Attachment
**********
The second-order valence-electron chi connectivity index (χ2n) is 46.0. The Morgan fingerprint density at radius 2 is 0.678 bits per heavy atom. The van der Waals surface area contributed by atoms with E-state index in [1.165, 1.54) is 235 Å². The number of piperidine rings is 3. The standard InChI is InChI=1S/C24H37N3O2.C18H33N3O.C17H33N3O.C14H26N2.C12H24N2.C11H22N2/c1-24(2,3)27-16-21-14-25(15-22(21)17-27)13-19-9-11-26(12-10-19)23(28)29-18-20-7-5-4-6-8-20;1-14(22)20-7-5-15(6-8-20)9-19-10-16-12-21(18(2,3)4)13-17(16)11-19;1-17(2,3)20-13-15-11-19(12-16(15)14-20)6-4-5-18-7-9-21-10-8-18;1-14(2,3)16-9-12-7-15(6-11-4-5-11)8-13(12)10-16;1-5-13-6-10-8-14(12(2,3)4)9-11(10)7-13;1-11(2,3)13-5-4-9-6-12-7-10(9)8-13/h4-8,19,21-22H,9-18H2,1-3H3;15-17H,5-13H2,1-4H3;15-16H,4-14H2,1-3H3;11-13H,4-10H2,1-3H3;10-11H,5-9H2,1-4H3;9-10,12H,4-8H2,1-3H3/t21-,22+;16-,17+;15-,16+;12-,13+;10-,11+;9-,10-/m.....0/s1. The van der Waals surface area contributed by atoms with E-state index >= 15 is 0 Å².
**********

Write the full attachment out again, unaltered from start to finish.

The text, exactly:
The second-order valence-electron chi connectivity index (χ2n) is 46.0. The Morgan fingerprint density at radius 2 is 0.678 bits per heavy atom. The van der Waals surface area contributed by atoms with E-state index in [1.165, 1.54) is 235 Å². The number of piperidine rings is 3. The standard InChI is InChI=1S/C24H37N3O2.C18H33N3O.C17H33N3O.C14H26N2.C12H24N2.C11H22N2/c1-24(2,3)27-16-21-14-25(15-22(21)17-27)13-19-9-11-26(12-10-19)23(28)29-18-20-7-5-4-6-8-20;1-14(22)20-7-5-15(6-8-20)9-19-10-16-12-21(18(2,3)4)13-17(16)11-19;1-17(2,3)20-13-15-11-19(12-16(15)14-20)6-4-5-18-7-9-21-10-8-18;1-14(2,3)16-9-12-7-15(6-11-4-5-11)8-13(12)10-16;1-5-13-6-10-8-14(12(2,3)4)9-11(10)7-13;1-11(2,3)13-5-4-9-6-12-7-10(9)8-13/h4-8,19,21-22H,9-18H2,1-3H3;15-17H,5-13H2,1-4H3;15-16H,4-14H2,1-3H3;11-13H,4-10H2,1-3H3;10-11H,5-9H2,1-4H3;9-10,12H,4-8H2,1-3H3/t21-,22+;16-,17+;15-,16+;12-,13+;10-,11+;9-,10-/m.....0/s1. The van der Waals surface area contributed by atoms with E-state index >= 15 is 0 Å².